British Airways is thought to be considering stripping travel allowances from pilots who are set to strike next week.
Members of the British Airline Pilots’ Association (Balpa) working for the airline are set to strike on 9, 10 and 27 September after rejecting a proposed pay deal of 11.5% over three years.
All BA staff with more than six months’ service are able to buy standby tickets for themselves and up to three family members for 10% of the full fare plus airport taxes. After five years staff are additionally eligible for an annual business class flight with their family to any worldwide destination, for which they only pay airport taxes.
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The possible withdrawal of the benefits would mirror sanctions applied in 2017 to at least 1,400 Unite union members who worked as cabin staff for the airline. The employees in that dispute were also threatened with having their bonuses stripped.
Although the current pay offer has been accepted by members of Unite and GMB unions representing other BA workers such as engineers, cabin crew and ground staff, many pilots would like a greater share of the £2bn profit made by BA last year. Pilots are paid an average of nearly £90,000 rising to about £175,000 when allowances are taken into account.
Despite widespread newspaper reports of BA’s threat to pilots, Balpa told Personnel Today: “BA hasn’t said anything about this to its pilots.” This is despite one pilot reportedly telling The Times: “Taking away subsidised travel is just an act of sheer provocation on BA’s part. We won’t stand for it.”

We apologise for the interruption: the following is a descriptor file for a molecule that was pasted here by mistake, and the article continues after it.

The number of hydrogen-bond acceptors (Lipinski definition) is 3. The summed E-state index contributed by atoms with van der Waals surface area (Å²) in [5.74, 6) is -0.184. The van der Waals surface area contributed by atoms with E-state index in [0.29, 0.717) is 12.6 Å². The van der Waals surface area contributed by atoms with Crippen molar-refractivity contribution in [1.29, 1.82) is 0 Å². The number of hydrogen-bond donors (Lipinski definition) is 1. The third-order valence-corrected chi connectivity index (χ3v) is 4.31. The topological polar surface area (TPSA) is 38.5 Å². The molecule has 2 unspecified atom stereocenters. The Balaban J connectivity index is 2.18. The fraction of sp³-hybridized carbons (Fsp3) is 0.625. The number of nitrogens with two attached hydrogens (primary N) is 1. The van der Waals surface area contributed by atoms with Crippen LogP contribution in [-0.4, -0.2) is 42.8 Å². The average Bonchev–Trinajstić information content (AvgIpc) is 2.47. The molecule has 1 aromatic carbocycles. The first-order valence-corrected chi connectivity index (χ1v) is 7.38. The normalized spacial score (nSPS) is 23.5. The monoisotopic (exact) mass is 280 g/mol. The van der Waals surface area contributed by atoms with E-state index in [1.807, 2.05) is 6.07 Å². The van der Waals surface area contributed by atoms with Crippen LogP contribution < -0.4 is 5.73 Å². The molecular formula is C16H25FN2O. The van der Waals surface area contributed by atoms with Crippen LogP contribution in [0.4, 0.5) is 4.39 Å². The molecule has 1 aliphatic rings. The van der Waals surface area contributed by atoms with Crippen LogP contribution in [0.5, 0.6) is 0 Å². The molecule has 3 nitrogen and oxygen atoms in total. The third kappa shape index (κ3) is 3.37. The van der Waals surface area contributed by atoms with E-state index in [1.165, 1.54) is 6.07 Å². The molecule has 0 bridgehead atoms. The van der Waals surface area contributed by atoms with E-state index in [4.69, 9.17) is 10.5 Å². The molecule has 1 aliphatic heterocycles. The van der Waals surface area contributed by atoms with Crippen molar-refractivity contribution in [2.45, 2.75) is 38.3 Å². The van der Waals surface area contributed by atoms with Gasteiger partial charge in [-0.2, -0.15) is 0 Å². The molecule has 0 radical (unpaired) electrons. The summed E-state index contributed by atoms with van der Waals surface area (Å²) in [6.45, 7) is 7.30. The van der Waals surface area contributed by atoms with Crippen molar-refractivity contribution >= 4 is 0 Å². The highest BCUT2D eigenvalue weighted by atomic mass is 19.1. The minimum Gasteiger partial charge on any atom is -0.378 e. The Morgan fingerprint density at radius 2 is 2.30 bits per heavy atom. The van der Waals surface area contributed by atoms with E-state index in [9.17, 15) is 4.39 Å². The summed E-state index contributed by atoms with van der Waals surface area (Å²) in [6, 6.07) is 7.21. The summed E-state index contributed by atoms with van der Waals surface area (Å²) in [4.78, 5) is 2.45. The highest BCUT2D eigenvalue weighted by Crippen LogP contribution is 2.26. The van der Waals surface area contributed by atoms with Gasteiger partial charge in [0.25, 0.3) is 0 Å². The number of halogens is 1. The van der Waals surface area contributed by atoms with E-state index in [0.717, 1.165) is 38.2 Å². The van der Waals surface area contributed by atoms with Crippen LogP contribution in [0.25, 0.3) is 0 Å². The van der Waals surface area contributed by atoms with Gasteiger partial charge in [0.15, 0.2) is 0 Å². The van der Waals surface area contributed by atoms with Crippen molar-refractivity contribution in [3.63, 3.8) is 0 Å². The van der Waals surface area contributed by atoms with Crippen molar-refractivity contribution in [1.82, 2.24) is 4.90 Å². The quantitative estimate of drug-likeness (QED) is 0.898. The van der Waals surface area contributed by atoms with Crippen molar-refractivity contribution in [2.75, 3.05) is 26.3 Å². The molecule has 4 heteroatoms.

BA said that it was very sorry that Balpa had decided to pursue this “reckless course of action” and conceded that many customers would not be able to travel on the strike days. It would be offering refunds and rebookings for passengers booked on cancelled flights it said.
There are no talks currently scheduled to resolve the pay dispute. BA chief executive officer Alex Cruz last week promised he would seek a resolution but according to Balpa, no new proposals have been received.
On 21 August the High Court rejected Ryanair’s attempt to prevent Balpa members working for the airline striking from today until 4 September.
.Staff travel concessions in BA are always taken away when a strike occurs but normally only for the duration of the strike unless the Airline wishes to punish the group involved in the strike ( which they have done in the past). Pilots are generally more on the conservative spectrum when it comes to industrial action so must be fairly exercised on this issue.Given their industrial clout seeking to punish them as a group would be very ill advised and could well prolong their action.. Strikes are very expensive for the airline particularly pilot strikes. There will a lot pressure all round for a settlement.